Per Dave Kilcullen in the Small Wars Journal, the AQI jihadis overplayed a brutal hand in al Anbar and it blew up their faces:
Several major tribes are now ‚Äúup‚Äù against AQ, across all of Anbar, Diyala, Salah-ad-din, parts of Babil and Baghdad (both city and province). Some in Anbar and Diyala have formed ‚ÄúSalvation Councils‚Äù, looking to well-known leadership figures like Sheikh Sittar ar Rishawi, or to community leaders. In other provinces things tend to be quite informal, based on local elders. In Anbar the movement has acquired the name ‚Äúthe awakening‚Äù.
The uprising against AQI has dramatically improved security. In Ramadi, Hit, Tikrit, Fallujah and other centers the rate of civilian deaths has dropped precipitously, and overall attacks are down far below historic trends, to almost nothing in some places. For anyone familiar with these places from earlier in the war, it can be quite disorienting to watch Iraqis walking safely and openly in streets which, a year ago, would have required a major operation just to traverse. This change seems to have passed some observers by, but it is one of the truly significant developments in Iraq this year.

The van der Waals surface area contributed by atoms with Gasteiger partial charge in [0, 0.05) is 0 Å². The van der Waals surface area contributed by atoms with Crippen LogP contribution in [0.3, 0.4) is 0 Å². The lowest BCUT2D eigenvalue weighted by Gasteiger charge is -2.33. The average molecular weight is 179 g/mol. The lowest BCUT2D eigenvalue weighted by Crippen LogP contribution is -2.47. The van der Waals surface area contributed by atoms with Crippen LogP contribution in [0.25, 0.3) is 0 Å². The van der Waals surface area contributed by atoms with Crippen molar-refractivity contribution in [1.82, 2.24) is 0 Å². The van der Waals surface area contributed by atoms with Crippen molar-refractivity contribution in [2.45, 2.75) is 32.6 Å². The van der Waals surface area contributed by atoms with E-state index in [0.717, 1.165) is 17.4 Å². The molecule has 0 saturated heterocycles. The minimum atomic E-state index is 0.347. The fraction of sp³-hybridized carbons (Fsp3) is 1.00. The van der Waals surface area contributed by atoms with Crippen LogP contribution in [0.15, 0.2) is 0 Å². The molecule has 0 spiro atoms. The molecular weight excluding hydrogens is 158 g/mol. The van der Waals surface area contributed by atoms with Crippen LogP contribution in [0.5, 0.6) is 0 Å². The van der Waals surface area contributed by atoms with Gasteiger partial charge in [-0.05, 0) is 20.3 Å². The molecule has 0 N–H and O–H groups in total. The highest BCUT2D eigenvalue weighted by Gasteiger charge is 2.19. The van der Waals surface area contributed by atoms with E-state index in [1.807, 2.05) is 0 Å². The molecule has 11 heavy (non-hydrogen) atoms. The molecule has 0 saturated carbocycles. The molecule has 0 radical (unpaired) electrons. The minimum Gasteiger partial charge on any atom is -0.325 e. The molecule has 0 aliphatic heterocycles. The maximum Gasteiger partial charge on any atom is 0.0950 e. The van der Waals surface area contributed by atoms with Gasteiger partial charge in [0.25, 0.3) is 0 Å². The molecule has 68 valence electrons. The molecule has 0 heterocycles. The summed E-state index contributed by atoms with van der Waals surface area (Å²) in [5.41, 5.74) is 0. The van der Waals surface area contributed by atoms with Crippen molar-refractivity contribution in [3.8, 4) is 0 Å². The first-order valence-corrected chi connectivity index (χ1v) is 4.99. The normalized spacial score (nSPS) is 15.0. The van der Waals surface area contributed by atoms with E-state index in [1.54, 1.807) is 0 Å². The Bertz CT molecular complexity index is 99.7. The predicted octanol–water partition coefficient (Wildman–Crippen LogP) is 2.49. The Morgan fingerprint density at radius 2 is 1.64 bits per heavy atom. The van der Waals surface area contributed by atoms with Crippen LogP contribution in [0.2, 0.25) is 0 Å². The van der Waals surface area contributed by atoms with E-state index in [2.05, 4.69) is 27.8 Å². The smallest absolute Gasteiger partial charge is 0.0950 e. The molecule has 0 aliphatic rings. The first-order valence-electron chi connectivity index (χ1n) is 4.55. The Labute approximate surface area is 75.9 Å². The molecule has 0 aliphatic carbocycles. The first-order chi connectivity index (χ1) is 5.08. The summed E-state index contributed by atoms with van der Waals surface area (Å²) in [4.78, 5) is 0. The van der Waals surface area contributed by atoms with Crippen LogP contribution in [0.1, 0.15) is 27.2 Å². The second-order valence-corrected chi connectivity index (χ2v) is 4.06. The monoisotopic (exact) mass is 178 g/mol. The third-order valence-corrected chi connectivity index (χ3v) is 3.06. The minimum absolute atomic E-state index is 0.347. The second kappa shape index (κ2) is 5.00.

It’s a good read as well as a reminder: There really aren’t many forces more powerful than enlightened self-interest. Turns out that getting their leaders killed by Zarqawi’s thugs while their sons die battling coalition forces even as the walls came tumbling down around them wasn’t a compelling vision of the future for the western tribes.
Jeff Goldstein brings the article home, comparing the nuanced view of Iraqi tribal structure Kilcullen brings to the discourse with civil war narrative favored by our own national tribunes:
(If) the press doesn‚Äôt understand the dynamic on the ground, why are they so committed to pushing a particular version, one that happens to favor the propaganda efforts of al Qaeda? Is it mere credulity? An inveterate distrust of our own military and the administration‚Äôs foreign policy? Or do they find such an intergral narrative of a burgeoning civil war in Iraq useful to their larger narrative, the most prominent theme of which appears to be a kind of pervasive fatalism, often manifested in a return to the Vietnam paradigm and the specter of a quagmire?
You really do tend to miss some things, relying on the Cliff Notes.